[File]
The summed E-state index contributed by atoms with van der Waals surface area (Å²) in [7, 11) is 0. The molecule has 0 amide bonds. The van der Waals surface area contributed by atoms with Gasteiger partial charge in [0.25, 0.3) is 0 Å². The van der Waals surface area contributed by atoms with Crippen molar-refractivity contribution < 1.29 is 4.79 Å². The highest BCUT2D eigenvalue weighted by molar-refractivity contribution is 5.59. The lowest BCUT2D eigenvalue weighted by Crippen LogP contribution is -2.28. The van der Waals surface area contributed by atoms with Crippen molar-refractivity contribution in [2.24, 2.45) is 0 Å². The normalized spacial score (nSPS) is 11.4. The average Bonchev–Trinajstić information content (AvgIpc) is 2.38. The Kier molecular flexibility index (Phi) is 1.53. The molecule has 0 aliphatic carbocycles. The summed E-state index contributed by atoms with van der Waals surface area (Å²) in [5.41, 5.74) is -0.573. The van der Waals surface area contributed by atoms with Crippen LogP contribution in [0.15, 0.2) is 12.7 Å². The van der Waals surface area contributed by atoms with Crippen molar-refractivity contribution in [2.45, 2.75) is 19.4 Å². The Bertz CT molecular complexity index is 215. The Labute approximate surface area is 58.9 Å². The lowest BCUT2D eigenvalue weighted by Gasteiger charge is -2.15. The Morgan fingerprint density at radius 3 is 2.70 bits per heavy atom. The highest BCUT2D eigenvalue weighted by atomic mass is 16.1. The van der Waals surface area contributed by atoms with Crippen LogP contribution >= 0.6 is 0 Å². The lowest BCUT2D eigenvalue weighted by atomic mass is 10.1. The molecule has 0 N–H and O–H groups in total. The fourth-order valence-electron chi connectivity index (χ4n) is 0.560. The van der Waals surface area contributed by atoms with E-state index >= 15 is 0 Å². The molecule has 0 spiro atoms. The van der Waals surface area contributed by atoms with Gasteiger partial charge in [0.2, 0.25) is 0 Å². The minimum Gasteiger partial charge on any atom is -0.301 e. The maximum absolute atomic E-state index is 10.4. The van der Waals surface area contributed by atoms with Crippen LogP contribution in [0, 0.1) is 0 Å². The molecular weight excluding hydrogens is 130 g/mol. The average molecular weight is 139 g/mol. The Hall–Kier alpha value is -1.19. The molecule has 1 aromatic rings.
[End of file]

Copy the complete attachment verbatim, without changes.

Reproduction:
The summed E-state index contributed by atoms with van der Waals surface area (Å²) in [7, 11) is 0. The molecule has 0 amide bonds. The van der Waals surface area contributed by atoms with Gasteiger partial charge in [0.25, 0.3) is 0 Å². The van der Waals surface area contributed by atoms with Crippen molar-refractivity contribution < 1.29 is 4.79 Å². The highest BCUT2D eigenvalue weighted by molar-refractivity contribution is 5.59. The lowest BCUT2D eigenvalue weighted by Crippen LogP contribution is -2.28. The van der Waals surface area contributed by atoms with Crippen molar-refractivity contribution in [2.24, 2.45) is 0 Å². The normalized spacial score (nSPS) is 11.4. The average Bonchev–Trinajstić information content (AvgIpc) is 2.38. The Kier molecular flexibility index (Phi) is 1.53. The molecule has 0 aliphatic carbocycles. The summed E-state index contributed by atoms with van der Waals surface area (Å²) in [5.41, 5.74) is -0.573. The van der Waals surface area contributed by atoms with Crippen LogP contribution in [0.15, 0.2) is 12.7 Å². The van der Waals surface area contributed by atoms with Crippen molar-refractivity contribution in [2.45, 2.75) is 19.4 Å². The Bertz CT molecular complexity index is 215. The Labute approximate surface area is 58.9 Å². The lowest BCUT2D eigenvalue weighted by Gasteiger charge is -2.15. The Morgan fingerprint density at radius 3 is 2.70 bits per heavy atom. The highest BCUT2D eigenvalue weighted by atomic mass is 16.1. The van der Waals surface area contributed by atoms with Crippen LogP contribution >= 0.6 is 0 Å². The lowest BCUT2D eigenvalue weighted by atomic mass is 10.1. The molecule has 0 N–H and O–H groups in total. The fourth-order valence-electron chi connectivity index (χ4n) is 0.560. The van der Waals surface area contributed by atoms with E-state index >= 15 is 0 Å². The molecule has 0 spiro atoms. The van der Waals surface area contributed by atoms with Gasteiger partial charge in [0.2, 0.25) is 0 Å². The minimum Gasteiger partial charge on any atom is -0.301 e. The maximum absolute atomic E-state index is 10.4. The van der Waals surface area contributed by atoms with Crippen LogP contribution in [0, 0.1) is 0 Å². The molecular weight excluding hydrogens is 130 g/mol. The average molecular weight is 139 g/mol. The Hall–Kier alpha value is -1.19. The molecule has 1 aromatic rings.